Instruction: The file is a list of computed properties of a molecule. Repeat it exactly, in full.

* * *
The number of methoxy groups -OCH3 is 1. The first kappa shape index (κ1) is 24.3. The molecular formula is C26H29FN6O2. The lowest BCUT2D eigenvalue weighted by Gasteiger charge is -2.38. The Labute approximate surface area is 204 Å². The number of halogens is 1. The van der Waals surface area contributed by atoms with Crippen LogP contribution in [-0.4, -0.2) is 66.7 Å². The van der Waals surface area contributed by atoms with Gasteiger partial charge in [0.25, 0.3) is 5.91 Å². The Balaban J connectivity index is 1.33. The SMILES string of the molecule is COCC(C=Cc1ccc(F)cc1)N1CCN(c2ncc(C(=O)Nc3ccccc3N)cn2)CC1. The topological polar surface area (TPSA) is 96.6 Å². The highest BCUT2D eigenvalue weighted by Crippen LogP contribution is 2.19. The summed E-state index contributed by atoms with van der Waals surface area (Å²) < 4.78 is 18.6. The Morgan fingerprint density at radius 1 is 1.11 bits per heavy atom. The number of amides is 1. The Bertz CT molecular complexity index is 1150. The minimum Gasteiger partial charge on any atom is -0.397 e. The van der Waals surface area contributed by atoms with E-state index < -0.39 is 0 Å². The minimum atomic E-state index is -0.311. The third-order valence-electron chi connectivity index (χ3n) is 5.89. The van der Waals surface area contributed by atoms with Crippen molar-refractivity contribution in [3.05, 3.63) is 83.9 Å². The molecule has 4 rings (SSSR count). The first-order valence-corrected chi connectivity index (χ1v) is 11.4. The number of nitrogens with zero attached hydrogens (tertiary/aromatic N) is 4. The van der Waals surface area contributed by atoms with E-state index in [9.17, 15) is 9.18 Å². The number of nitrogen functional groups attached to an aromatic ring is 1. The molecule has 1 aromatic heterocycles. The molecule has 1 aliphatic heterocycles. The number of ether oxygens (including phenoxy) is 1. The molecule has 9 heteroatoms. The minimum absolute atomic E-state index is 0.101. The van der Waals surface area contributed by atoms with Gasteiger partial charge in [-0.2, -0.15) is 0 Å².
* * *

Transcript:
The number of methoxy groups -OCH3 is 1. The first kappa shape index (κ1) is 24.3. The molecular formula is C26H29FN6O2. The lowest BCUT2D eigenvalue weighted by Gasteiger charge is -2.38. The Labute approximate surface area is 204 Å². The number of halogens is 1. The van der Waals surface area contributed by atoms with Crippen LogP contribution in [-0.4, -0.2) is 66.7 Å². The van der Waals surface area contributed by atoms with Gasteiger partial charge in [0.25, 0.3) is 5.91 Å². The Balaban J connectivity index is 1.33. The SMILES string of the molecule is COCC(C=Cc1ccc(F)cc1)N1CCN(c2ncc(C(=O)Nc3ccccc3N)cn2)CC1. The topological polar surface area (TPSA) is 96.6 Å². The highest BCUT2D eigenvalue weighted by Crippen LogP contribution is 2.19. The summed E-state index contributed by atoms with van der Waals surface area (Å²) < 4.78 is 18.6. The Morgan fingerprint density at radius 1 is 1.11 bits per heavy atom. The number of amides is 1. The Bertz CT molecular complexity index is 1150. The minimum Gasteiger partial charge on any atom is -0.397 e. The van der Waals surface area contributed by atoms with E-state index < -0.39 is 0 Å². The minimum atomic E-state index is -0.311. The third-order valence-electron chi connectivity index (χ3n) is 5.89. The van der Waals surface area contributed by atoms with Crippen molar-refractivity contribution in [3.05, 3.63) is 83.9 Å². The molecule has 4 rings (SSSR count). The first-order valence-corrected chi connectivity index (χ1v) is 11.4. The number of nitrogens with zero attached hydrogens (tertiary/aromatic N) is 4. The van der Waals surface area contributed by atoms with E-state index in [9.17, 15) is 9.18 Å². The number of nitrogen functional groups attached to an aromatic ring is 1. The molecule has 1 aromatic heterocycles. The molecule has 1 aliphatic heterocycles. The number of ether oxygens (including phenoxy) is 1. The molecule has 9 heteroatoms. The minimum absolute atomic E-state index is 0.101. The van der Waals surface area contributed by atoms with Gasteiger partial charge in [-0.2, -0.15) is 0 Å².